by Bill Betzen
This past week the Dallas Independent School District released current enrollment numbers which indicate very positive progress in lowering the dropout rate. Using these enrollment numbers it was determined that the Cumulative Promotion Index has gone from 46.6% last year to 54.0% this year! This 7.4 percentage point gain is wonderful! Current enrollment numbers indicate it will continue to go up next year as well.
Other good news is that the improvements were spread all across Dallas, and were especially positive in North Dallas where the 6 high schools went from an average 9th to 12th grade promotion rate of 39.6% in 2008-2009 to 53.6% for 2009-2010! The graph below shows this years progress compared with the past 11 years. DISD well on the road to setting new records with the 2010 graduation rate.
[Ed Note: Bill, I'm a little skeptical of this data. I'll clarify below...]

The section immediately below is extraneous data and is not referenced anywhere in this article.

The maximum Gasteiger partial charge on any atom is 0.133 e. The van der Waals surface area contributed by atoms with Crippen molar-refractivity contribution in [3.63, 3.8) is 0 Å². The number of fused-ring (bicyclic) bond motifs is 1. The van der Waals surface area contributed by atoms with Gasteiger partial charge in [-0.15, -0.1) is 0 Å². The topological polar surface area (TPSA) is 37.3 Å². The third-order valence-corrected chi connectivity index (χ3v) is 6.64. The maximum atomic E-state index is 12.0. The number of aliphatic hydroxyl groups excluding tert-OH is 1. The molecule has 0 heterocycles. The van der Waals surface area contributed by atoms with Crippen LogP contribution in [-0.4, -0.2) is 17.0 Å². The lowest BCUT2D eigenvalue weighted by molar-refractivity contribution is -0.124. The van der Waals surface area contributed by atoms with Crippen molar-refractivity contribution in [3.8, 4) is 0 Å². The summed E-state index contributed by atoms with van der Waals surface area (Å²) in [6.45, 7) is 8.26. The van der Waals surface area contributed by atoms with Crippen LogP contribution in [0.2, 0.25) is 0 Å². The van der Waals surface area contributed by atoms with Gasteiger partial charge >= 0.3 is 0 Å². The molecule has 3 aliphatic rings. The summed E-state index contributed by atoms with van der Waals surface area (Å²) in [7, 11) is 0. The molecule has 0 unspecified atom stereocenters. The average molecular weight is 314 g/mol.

(Please pardon me, folks, while I geek out with Bill--and any other statisticians who want to get into the nitty gritty)
Bill, I'm going to exclude the latest year from the "CPI" on your statistics page (http://www.studentmotivation.org/DallasISD.htm) and also assume that your figures are based on population means as opposed to sample means. So n=12, and you're roughly normally distributed (very slight negative skew -0.10084) around a mean of 44 with a standard deviation of 4.1888 (but let's go ahead and lose a degree of freedom and take s=4.3751) thus making your standard error 1.263. So a .95 ci of your sample data is 41.52 to 46.48 (sorry, everybody, I warned you this would get geeky!)
OK so far?
So let's bring your 54% figure back into the picture and assume the null hypothesis to be H054. A simple one sample Z-test statistic is -7.918 with a P-value of almost 1.
Obviously we don't have a sample size > 30 so central limit doesn't apply. Even so, it's highly unlikely you'd see this observation unless you had an obvious explanation for it (elimination of a high-dropout group, for example). What's more likely is that DISD changed it's statistical model.
Bottom line: statistically this is extremely unlikely and we'd be right coming to this conclusion 99.9999999% of the time.
I'd be very interested in the raw data--but I strongly suspect we'll be missing some key pieces needed to validate this claim.